• @AndrewHenle sure, I guess I am just used to using the more 'enterprisy' Linux distros like Centos/Debian and it often feels like there is an extremely long lag time between new functionality in Windows, and it being available in the stable Linux release for 'production' usage, and not just in some upstream dev repo. From what I see it looks like Debian only had the full functionality in Buster(~2017)?
    – Zoredache
    Jan 31, 2020 at 17:41
  • @Zoredache: Debian did take a while to bring Samba up to date, but before that, I believe you could get Samba packages from Sernet if you wanted commercial support. (Meanwhile I built from sources for my home lab AD...)
    – user1686
    Feb 3, 2020 at 12:41

Server Message Block (SMB), the protocol used by the Samba software, might be more easily deployed with sufficient security. Network File System, abbreviated NFS, has jokingly been called "No File Security". That's the joking name, but "No File-Level Security" may be a name with some accurate implications. In other words, NFS security is based on sharing a partition, not an individual file, so file-level permissions are not enforced by the NFS protocol.

From my reading, it is possible for an NFS server to pay attention to files and reject invalid requests. However, not all NFS software will do that. The protocol tends to have the client request a block of data on a drive, and a server could fulfill that request by reading the block from the disk without necessarily require paying attention to what file that block is a part of.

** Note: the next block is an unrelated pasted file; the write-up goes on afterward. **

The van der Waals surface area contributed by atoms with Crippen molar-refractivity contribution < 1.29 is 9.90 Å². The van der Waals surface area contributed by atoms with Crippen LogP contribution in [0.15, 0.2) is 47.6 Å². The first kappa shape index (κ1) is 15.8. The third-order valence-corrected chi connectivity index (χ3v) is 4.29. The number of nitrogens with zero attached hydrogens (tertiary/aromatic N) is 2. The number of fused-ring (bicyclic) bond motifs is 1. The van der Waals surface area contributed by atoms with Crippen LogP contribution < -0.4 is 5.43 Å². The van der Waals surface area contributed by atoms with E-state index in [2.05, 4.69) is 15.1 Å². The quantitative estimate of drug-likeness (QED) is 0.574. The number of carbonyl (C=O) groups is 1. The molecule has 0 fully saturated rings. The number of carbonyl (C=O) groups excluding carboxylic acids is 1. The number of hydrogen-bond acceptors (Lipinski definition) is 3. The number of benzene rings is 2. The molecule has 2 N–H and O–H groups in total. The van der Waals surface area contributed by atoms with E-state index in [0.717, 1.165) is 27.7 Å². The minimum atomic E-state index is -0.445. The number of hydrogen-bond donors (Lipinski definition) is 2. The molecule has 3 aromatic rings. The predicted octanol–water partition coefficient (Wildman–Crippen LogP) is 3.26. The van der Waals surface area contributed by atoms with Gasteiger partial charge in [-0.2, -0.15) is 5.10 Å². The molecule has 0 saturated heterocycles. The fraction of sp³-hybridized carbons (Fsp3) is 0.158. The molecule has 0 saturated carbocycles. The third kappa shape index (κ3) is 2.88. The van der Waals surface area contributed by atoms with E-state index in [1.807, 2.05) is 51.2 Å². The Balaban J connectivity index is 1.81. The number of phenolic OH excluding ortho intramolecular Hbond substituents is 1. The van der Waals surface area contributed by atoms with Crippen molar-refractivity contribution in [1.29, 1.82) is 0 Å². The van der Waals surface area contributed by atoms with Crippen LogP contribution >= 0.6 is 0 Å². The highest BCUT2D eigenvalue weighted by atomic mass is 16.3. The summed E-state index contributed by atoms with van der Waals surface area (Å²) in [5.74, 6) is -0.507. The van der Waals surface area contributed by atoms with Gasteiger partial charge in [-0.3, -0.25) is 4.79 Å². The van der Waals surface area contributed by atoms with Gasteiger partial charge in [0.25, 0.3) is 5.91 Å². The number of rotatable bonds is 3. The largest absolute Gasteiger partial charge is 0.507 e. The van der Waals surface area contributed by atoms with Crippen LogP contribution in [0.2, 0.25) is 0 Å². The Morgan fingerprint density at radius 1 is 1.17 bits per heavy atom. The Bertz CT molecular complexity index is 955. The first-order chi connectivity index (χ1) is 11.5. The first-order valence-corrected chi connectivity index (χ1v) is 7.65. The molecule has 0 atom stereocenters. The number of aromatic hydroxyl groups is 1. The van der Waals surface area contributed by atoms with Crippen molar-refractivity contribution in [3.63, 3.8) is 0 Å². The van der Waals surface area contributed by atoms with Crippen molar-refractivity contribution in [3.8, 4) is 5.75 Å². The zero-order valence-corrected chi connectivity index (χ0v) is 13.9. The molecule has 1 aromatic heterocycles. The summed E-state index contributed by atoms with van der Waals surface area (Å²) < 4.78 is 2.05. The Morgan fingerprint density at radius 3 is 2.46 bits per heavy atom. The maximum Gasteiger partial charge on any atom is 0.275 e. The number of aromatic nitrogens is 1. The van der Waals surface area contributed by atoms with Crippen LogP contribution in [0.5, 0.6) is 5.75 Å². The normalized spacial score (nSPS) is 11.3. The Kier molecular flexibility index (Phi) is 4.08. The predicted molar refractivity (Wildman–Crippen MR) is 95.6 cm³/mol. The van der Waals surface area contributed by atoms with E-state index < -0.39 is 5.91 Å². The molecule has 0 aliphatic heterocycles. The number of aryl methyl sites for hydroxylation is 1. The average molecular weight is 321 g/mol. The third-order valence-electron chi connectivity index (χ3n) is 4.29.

Even if you found out that an NFS implementation is secure, what prevents the possibility of a change down the road resulting in a less secure implementation/deployment of NFS? If you have security concerns, then having an answer to such a question may be very worthwhile.

With SMB, people share directories rather than partitions. This can help you to feel confident that you're sharing just a directory you want to, and not other directories that are located in a different part of a drive's hierarchy.

Edit: Here comes a new challenger. A comment to this answer has made a claim that this is off-target. So, I sought some time-honored documentation that helps to back this up. And I easily found material backing up claims from my answer:

First and foremost, "Secure Networks Inc." posted a "Security Advisory" from March 7, 1997, titled "4.4BSD NFS File Handles". (That Hyperlink is from the OpenBSD website: SecList.org BugTraq Mailing List Archive from 1997: 4.4BSD NFS File Handles shows the same thing posted as part of an old mailing list, but adds a header. PacketStormSecurity: SNI BSD File Handles Advisory also shows the same document.)

This article discusses the block-based nature of how NFS served data (and is likely the source of my understanding of this particular vulnerability).

That document has been hosted by multiple organizations. Here is a different report, apparently quite unrelated to that document: parts of "Why NFS Sucks", by "Olaf Kirch" of "SUSE/Novell Inc." [email protected] say: